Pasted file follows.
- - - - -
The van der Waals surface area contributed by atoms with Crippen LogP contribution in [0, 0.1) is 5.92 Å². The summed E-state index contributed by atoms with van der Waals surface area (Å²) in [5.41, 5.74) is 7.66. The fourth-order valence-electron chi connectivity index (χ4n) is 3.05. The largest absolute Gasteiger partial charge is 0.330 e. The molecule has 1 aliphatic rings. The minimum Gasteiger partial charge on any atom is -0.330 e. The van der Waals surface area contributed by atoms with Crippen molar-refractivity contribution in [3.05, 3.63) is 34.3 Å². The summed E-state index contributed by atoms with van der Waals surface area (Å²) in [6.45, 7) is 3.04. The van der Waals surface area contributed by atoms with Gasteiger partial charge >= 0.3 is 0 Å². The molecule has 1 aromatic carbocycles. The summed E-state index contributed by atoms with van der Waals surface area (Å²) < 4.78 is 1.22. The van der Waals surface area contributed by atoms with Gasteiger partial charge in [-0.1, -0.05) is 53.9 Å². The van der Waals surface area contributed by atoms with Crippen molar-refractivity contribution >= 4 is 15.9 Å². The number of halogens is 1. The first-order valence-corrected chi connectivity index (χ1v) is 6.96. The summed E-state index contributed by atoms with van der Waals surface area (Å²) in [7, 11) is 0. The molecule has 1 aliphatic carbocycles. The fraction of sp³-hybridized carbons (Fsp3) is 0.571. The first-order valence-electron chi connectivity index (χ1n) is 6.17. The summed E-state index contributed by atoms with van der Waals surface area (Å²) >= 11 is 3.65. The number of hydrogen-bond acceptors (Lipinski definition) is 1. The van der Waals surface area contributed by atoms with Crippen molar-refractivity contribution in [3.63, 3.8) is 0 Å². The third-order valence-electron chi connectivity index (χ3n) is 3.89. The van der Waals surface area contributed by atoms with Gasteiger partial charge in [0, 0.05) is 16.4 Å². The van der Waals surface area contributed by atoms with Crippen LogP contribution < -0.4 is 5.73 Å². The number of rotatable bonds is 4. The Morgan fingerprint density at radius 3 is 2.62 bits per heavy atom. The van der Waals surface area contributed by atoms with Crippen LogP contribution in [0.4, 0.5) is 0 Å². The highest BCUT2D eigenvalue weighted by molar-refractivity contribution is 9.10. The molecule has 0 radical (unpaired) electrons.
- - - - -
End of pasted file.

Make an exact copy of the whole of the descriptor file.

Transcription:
The van der Waals surface area contributed by atoms with Crippen LogP contribution in [0, 0.1) is 5.92 Å². The summed E-state index contributed by atoms with van der Waals surface area (Å²) in [5.41, 5.74) is 7.66. The fourth-order valence-electron chi connectivity index (χ4n) is 3.05. The largest absolute Gasteiger partial charge is 0.330 e. The molecule has 1 aliphatic rings. The minimum Gasteiger partial charge on any atom is -0.330 e. The van der Waals surface area contributed by atoms with Crippen molar-refractivity contribution in [3.05, 3.63) is 34.3 Å². The summed E-state index contributed by atoms with van der Waals surface area (Å²) in [6.45, 7) is 3.04. The van der Waals surface area contributed by atoms with Gasteiger partial charge >= 0.3 is 0 Å². The molecule has 1 aromatic carbocycles. The summed E-state index contributed by atoms with van der Waals surface area (Å²) < 4.78 is 1.22. The van der Waals surface area contributed by atoms with Gasteiger partial charge in [-0.1, -0.05) is 53.9 Å². The van der Waals surface area contributed by atoms with Crippen molar-refractivity contribution >= 4 is 15.9 Å². The number of halogens is 1. The first-order valence-corrected chi connectivity index (χ1v) is 6.96. The summed E-state index contributed by atoms with van der Waals surface area (Å²) in [7, 11) is 0. The molecule has 1 aliphatic carbocycles. The fraction of sp³-hybridized carbons (Fsp3) is 0.571. The first-order valence-electron chi connectivity index (χ1n) is 6.17. The summed E-state index contributed by atoms with van der Waals surface area (Å²) >= 11 is 3.65. The number of hydrogen-bond acceptors (Lipinski definition) is 1. The van der Waals surface area contributed by atoms with Crippen molar-refractivity contribution in [3.63, 3.8) is 0 Å². The third-order valence-electron chi connectivity index (χ3n) is 3.89. The van der Waals surface area contributed by atoms with Gasteiger partial charge in [0, 0.05) is 16.4 Å². The van der Waals surface area contributed by atoms with Crippen LogP contribution < -0.4 is 5.73 Å². The number of rotatable bonds is 4. The Morgan fingerprint density at radius 3 is 2.62 bits per heavy atom. The van der Waals surface area contributed by atoms with Crippen LogP contribution in [0.4, 0.5) is 0 Å². The highest BCUT2D eigenvalue weighted by molar-refractivity contribution is 9.10. The molecule has 0 radical (unpaired) electrons.